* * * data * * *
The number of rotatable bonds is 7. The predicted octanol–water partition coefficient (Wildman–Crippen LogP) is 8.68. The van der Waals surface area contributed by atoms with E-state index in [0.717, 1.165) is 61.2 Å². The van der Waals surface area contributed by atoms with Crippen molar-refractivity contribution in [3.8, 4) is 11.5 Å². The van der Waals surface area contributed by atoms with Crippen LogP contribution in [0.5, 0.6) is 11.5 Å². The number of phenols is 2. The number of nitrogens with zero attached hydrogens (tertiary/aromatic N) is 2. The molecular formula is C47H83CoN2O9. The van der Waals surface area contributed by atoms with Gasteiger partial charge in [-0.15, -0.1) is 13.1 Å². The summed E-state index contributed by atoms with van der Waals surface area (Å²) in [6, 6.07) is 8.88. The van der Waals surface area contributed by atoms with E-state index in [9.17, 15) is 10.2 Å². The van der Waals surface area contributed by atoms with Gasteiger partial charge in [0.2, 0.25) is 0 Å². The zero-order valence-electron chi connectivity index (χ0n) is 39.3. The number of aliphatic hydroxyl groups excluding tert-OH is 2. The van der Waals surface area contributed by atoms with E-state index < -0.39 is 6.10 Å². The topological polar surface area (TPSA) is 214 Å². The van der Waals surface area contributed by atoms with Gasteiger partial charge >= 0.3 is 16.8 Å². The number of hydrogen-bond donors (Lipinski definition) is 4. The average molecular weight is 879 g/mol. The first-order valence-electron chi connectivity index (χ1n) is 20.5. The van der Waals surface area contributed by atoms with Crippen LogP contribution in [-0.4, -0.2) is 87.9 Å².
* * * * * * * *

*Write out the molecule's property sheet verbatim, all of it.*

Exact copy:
The number of rotatable bonds is 7. The predicted octanol–water partition coefficient (Wildman–Crippen LogP) is 8.68. The van der Waals surface area contributed by atoms with E-state index in [0.717, 1.165) is 61.2 Å². The van der Waals surface area contributed by atoms with Crippen molar-refractivity contribution in [3.8, 4) is 11.5 Å². The van der Waals surface area contributed by atoms with Crippen LogP contribution in [0.5, 0.6) is 11.5 Å². The number of phenols is 2. The number of nitrogens with zero attached hydrogens (tertiary/aromatic N) is 2. The molecular formula is C47H83CoN2O9. The van der Waals surface area contributed by atoms with Gasteiger partial charge in [-0.15, -0.1) is 13.1 Å². The summed E-state index contributed by atoms with van der Waals surface area (Å²) in [6, 6.07) is 8.88. The van der Waals surface area contributed by atoms with E-state index in [9.17, 15) is 10.2 Å². The van der Waals surface area contributed by atoms with Gasteiger partial charge in [0.2, 0.25) is 0 Å². The zero-order valence-electron chi connectivity index (χ0n) is 39.3. The number of aliphatic hydroxyl groups excluding tert-OH is 2. The van der Waals surface area contributed by atoms with E-state index < -0.39 is 6.10 Å². The topological polar surface area (TPSA) is 214 Å². The van der Waals surface area contributed by atoms with Gasteiger partial charge >= 0.3 is 16.8 Å². The number of hydrogen-bond donors (Lipinski definition) is 4. The average molecular weight is 879 g/mol. The first-order valence-electron chi connectivity index (χ1n) is 20.5. The van der Waals surface area contributed by atoms with Crippen LogP contribution in [-0.4, -0.2) is 87.9 Å².